Cookie policy: This site uses cookies to simplify and improve your usage and experience of this website. Cookies are small text files stored on the device you are using to access this website. For more information on how we use and manage cookies please take a look at our privacy and cookie policies. Your privacy is important to us and our policy is to neither share nor sell your personal information to any external organisation or party; nor to use behavioural analysis for advertising to you.

Recruiting merger fuels competition

An online employment and training company with offshoots in the UK and New Zealand has bought a half share in Australia's biggest recruiter of foreign students.

Seek Limited this week paid A$36 million (£14.4 million) for 50 per cent of shares in the commercial arm of IDP Education Australia. As Seek expands its operations in Britain, the merger is certain to increase competition between Australian universities and those in the UK and America.

IDP was formerly a not-for-profit company owned by 38 of Australia's 40 universities. The company faced financial collapse 18 months ago when rapid growth of Australia's A$7.5 billion a year education export industry suddenly stalled. Savage cost-cutting pushed IDP back into the black last year and the company generated a profit of A$6.64 million from revenues of A$82 million. To boost capital, the university shareholders decided to form a commercial company and find a partner from the private sector.

Andrew Bassat, joint chief executive of Seek, said the partnership represented "the marriage of the unrivalled industry expertise of IDP's university shareholders with the marketing, sales, technology and business development expertise that have contributed to the success of Seek".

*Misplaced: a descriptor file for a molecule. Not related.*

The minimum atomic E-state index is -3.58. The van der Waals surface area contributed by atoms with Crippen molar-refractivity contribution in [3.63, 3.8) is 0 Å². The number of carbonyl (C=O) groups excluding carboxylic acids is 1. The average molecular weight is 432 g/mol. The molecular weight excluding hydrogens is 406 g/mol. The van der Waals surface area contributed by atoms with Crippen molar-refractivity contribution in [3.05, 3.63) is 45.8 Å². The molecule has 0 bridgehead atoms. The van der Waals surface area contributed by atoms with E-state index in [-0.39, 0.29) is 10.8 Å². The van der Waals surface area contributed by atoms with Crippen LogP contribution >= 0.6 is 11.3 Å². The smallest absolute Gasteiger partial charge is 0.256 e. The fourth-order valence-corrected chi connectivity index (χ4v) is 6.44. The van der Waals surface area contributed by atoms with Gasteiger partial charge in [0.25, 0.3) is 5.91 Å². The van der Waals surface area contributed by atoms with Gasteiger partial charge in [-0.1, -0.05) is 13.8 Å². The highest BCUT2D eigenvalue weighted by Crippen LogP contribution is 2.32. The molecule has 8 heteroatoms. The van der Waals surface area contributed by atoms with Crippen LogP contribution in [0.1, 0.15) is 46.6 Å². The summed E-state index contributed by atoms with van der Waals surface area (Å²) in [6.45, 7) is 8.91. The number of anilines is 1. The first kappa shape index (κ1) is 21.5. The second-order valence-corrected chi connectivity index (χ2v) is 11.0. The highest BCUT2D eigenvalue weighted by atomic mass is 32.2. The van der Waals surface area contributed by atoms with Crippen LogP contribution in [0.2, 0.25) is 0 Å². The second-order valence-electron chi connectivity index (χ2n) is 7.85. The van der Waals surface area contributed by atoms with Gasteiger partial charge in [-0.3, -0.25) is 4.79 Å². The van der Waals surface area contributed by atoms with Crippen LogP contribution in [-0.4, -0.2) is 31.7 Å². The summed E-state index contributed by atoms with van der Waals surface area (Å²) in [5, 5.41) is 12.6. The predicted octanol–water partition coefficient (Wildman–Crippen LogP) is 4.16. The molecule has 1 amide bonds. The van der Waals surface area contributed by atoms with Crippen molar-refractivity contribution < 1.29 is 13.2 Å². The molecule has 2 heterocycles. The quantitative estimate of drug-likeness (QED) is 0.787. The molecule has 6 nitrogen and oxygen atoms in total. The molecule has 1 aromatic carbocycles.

IDP, formed in 1969, recruits international students on a commission basis for all education sectors - universities, vocational education and training, English-language colleges and schools. Federal Education Department figures show that more than 330,000 foreign students are undertaking courses in Australia this year, with half enrolled in higher education. Their fees contribute A$3 billion a year to university coffers and represent the institutions' biggest single source of non-government revenue.

Anthony Pollock, IDP chief executive, said the financial turnaround had resulted from substantial cost reductions that included cutting 120 jobs and closing seven offices around the world.

Mr Pollock said the company planned to offer extra services to foreign students, such as assisting with accommodation, travel arrangements, healthcare, study resources, job search and career counselling. "New offices are being set up around the country," Mr Pollock said. "We're saying to parents and students that we can look after their interests in Australia once they arrive as well as assisting with the overseas application process."

He said that, despite a fall-off in the number of applications from foreign students in 2004 and 2005, overall enrolments were still on the rise, but it was unlikely that such a large industry facing increasing competition from other countries could continue to have double-digit growth.

Australia had considerable potential to retain its market share, Mr Pollock said, but it was no longer as simple to attract students when so many options were available to them at home and abroad.

Testing foreign students' competency in English is one of IDP's more profitable ventures, generating more than A$30 million last year. The company has one-third ownership of the International English Language Testing System through its majority-owned subsidiary, IELTS Australia. In 1989, IDP joined with the University of Cambridge Local Examinations Syndicate and the British Council to form IELTS. The following year, the first IELTS Australia centres were established in Australia and overseas, and now 75 are scattered across the world.

Mr Pollock said the validation and certification of students' language and communication skills was likely to be an expanding part of the business.

This was especially so in Australia, where there had been complaints about foreign students completing degrees with very poor English.

  • Print
  • Share
  • Save
  • Print
  • Share
  • Save